Tap water

The presence of bacteria Legionella Pneumophila (the causative agent of Legionnaires' disease) poses a significant health risk in warm water distribution systems. Current prevention and treatment of disease outbreaks is costly, environmentally ineffective, and does not prevent rapid bacterial recolonization. We are working on an advanced oxidation process - hydrodynamic cavitation. We are constantly advancing the state of the art, as evidenced by published papers and industrial applications. By adjusting and optimizing the operating conditions, different types of hydrodynamic cavitation (attached steady cavitation, developed unsteady cavitation and supercavitation) are fully exploited for their chemical and mechanical effects. For example, in this way we have successfully reduced L. pneumophila in tap water samples by more than 3 logs (https://doi.org/10.1016/j.ultsonch.2017.11.004).

Waste water

One of the most pressing global environmental problems is the increasing pollution of surface and groundwater by wastewater effluents, which threaten the world's clean water supply and public health. In addition, wastewater is contaminated with various contaminants such as micropollutants, pathogenic bacteria and viruses. We are working to upgrade conventional wastewater treatment plants with alternative technologies. Our research on hydrodynamic cavitation as a novel environmentally friendly technology has shown that it can complement conventional water treatment processes. We have shown that by skilful manipulation of hydrodynamic cavitation conditions, numerous pharmaceuticals (http://dx.doi.org/10.1016/j.ultsonch.2013.10.025), bisphenols (https://doi.org/10.1016/j.scitotenv.2020.140724), bacteria such as E. coli (https://doi.org/10.1016/j.ultsonch.2017.11.004), and some water-soluble synthetic polymers (polyvinyl alcohol) can be successfully removed from water matrices. We have shown for the first time that hydrodynamic cavitation can successfully inactivate potato virus Y (https://doi.org/10.1016/j.ultsonch.2021.105898), preventing the spread of waterborne viruses when wastewater is reused in agriculture.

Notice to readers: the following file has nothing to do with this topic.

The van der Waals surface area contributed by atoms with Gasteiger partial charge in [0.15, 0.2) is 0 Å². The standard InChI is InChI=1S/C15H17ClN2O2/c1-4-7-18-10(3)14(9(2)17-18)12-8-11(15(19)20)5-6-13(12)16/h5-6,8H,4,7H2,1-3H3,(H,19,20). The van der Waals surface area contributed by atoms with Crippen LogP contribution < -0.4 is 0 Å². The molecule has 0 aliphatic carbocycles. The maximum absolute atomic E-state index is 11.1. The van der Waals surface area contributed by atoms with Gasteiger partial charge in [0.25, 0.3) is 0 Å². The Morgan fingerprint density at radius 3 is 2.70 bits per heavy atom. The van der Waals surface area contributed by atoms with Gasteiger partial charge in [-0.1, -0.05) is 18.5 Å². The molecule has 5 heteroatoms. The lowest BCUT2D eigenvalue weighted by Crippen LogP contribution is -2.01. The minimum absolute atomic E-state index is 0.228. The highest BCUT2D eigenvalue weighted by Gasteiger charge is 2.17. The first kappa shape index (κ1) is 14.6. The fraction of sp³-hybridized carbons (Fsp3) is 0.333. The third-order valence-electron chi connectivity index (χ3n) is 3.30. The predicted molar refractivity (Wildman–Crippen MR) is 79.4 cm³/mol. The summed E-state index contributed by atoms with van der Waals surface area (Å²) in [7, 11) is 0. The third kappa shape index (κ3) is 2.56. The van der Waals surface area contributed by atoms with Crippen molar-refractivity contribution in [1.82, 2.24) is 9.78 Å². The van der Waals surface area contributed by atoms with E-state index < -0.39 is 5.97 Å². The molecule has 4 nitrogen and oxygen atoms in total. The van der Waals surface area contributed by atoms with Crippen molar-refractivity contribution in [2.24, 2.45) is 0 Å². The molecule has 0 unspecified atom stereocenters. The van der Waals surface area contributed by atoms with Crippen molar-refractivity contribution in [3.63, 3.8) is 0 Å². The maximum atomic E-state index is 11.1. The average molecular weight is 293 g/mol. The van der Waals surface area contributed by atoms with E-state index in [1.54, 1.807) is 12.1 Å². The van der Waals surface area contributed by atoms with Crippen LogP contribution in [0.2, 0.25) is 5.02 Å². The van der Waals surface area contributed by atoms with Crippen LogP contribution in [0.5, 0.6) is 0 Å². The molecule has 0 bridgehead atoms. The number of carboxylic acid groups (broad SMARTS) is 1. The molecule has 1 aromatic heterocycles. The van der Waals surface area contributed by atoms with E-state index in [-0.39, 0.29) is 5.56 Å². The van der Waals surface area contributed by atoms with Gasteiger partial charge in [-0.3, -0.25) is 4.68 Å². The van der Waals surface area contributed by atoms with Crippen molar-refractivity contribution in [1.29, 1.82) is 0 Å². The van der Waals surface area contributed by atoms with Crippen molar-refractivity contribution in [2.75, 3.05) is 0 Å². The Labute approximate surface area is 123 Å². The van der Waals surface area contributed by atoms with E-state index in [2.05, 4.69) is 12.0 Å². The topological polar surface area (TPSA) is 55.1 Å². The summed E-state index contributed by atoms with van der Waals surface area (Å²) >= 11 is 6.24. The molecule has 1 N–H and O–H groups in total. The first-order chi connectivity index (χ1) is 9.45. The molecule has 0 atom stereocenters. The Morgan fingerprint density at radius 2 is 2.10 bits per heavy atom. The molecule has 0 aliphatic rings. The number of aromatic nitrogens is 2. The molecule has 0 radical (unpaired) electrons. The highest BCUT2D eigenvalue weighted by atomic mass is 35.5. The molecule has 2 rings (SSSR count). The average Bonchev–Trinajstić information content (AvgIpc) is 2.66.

Waste activated sludge

Wastewater treatment plants are the interface between human activities and the environment. They produce huge amounts (up to 13 million tonnes per year in the EU alone) of an unwanted waste, activated sludge. When we address this problem, we see the sludge as a resource rather than an unwanted product. We use hydrodynamic cavitation as a pre-treatment method for improved sludge disintegration and solubilization (https://doi.org/10.1016/j.scitotenv.2021.151414). In this way, the time for and amount of sludge that need to be destroyed are reduced, and at the same time increased amounts of methane are produced during anaerobic digestion.


One of the most important global challenges facing the agricultural sector is to feed a growing population while reducing environmental impacts and conserving natural resources for future generations. Agriculture has a significant impact on the environment, including the increasing use of pesticides. They contaminate the environment, farmers, and food. To address this problem, we have developed an autonomous, automated spraying technology for use in orchards and vineyards that incorporates advanced positioning and control methods while taking advantage of state-of-the-art LIDAR sensors (https://doi.org/10.31727/gzb.44.4.10). The novel spraying technology enables a significant reduction in pesticide use. This results in lower costs for the vineyard owner and less negative impact on the environment.

Green energy

As part of the Department of Power Engineering, we look for new ways to develop solutions to improve energy production and use. Based on fundamental research, we design machines to generate energy and reduce environmental impact and costs. As experts in hydropower, we explore new ways to make water turbines more socially and environmentally acceptable. We are working on methods to improve biomass digestion into methane and on innovative sludge drying and incineration methods for greater sustainability.